The Christians take from this the mistaken impressions that a) non-believers are all losers, and b) telling people they prayed for them will make them susceptible to nonsense.

    So you see, the telling part is critical.

  79. #79 stogoe
    September 25, 2007

    I never knew about the hats, but in my mind, Devo came up with the perfect problem-resolution algorithm for sadists.

  80. #80 speedwell
    September 25, 2007

    Oh, they didn’t refuse to print your order because you are an atheist, Sastra… they refused because they are forced by their interpretation of their religion to refuse to be involved in promoting atheism. That’s what they meant by saying “we’re Christians.”

    I did once work in a print shop where I agreed to print all sorts of ridiculous nonsense. When the local KKK came in with an order for flyers, I drew my boss aside and said that although the decision to print the order was his, I could not in good conscience be involved with it. He was not especially pleased, and he did accept the order, but he did not require me to participate. Actually he gave me the day off without pay on the day the job was printed, which was fine with me.

  81. #81 Marlon
    September 25, 2007

    I see the value of an atheist symbol as an aid in identifying others of us. Kind of a rough first screening for rationality. If I see someone wearing a FSM or Darwin fish T-shirt, I make an effort to give some positive feedback or even buy him or her a beer.(I’m in that business) Have met some nice and interesting folks that way.

  82. #82 Flex
    September 25, 2007

    Dianne wrote, “I think that Christianity is a prerequisite for KKK membership. At least, they don’t seem to like people of other religions–or no religion at all.”

    As is membership in the Masons. Part of the oath is professing a belief in a divine being. They do not clearly specify which divine being, but is was strongly implied to be a christian one. When someone asked me if I wanted to join, I had to decline when I learned the substance of the oath.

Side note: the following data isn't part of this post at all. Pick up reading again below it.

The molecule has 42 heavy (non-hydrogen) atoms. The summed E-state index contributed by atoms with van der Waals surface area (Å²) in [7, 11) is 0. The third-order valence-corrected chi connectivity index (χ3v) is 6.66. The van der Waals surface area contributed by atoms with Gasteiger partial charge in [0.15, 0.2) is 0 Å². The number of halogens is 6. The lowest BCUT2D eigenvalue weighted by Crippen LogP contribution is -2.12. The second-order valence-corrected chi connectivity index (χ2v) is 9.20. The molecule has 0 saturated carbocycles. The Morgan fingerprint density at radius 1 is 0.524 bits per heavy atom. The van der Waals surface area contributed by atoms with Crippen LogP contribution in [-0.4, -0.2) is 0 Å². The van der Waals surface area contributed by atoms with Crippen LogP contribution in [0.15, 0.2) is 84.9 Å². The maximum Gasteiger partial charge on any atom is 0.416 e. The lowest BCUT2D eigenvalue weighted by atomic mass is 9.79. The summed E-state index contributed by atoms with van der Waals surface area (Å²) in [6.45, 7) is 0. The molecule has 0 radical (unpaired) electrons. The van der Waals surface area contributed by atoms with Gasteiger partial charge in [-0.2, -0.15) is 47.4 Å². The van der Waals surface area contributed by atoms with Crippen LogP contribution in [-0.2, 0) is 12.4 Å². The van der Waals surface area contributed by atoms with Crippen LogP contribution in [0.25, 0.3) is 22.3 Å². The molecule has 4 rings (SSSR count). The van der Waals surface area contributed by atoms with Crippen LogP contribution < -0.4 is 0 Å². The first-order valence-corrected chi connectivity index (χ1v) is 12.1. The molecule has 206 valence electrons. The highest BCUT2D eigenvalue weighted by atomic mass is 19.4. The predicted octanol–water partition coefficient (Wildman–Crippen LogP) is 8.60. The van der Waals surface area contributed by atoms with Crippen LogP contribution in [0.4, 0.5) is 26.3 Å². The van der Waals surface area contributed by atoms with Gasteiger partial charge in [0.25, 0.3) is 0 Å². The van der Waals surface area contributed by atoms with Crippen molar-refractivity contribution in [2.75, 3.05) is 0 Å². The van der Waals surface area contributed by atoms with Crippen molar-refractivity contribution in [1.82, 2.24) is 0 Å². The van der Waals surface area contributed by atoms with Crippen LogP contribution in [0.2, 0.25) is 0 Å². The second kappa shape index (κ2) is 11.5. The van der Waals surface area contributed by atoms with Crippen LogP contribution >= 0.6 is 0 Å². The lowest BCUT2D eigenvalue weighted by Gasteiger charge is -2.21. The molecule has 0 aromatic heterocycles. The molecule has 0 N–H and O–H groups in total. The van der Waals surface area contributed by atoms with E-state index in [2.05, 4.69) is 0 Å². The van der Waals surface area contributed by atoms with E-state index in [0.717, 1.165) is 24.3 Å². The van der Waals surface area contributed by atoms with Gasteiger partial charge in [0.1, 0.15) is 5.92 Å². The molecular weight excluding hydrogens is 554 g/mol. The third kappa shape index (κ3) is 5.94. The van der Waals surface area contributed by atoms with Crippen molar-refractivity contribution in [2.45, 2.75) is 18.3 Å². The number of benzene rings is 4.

(Maybe I should try the stonecutters….)

  83. #83 bernarda
    September 25, 2007

    Has no on mentioned this article of a college prof who got fired for not accepting the bible myths?

    http://www.desmoinesregister.com/apps/pbcs.dll/article?AID=/20070922/NEWS02/709220333

    “A community college instructor in Red Oak claims he was fired after he told his students that the biblical story of Adam and Eve should not be literally interpreted.

    Steve Bitterman, 60, said officials at Southwestern Community College sided with a handful of students who threatened legal action over his remarks in a western civilization class Tuesday. He said he was fired Thursday.

    “I’m just a little bit shocked myself that a college in good standing would back up students who insist that people who have been through college and have a master’s degree, a couple actually, have to teach that there were such things as talking snakes or lose their job,” Bitterman said.”

  84. #84 NonyNony
    September 25, 2007

    Just because some christians boycott atheist owned business, I don’t feel it is moral to retaliate.

    I live in the Sunshine State, and I’ve been quietly boycotting any business that displays the Jesus Fish symbol in its advertising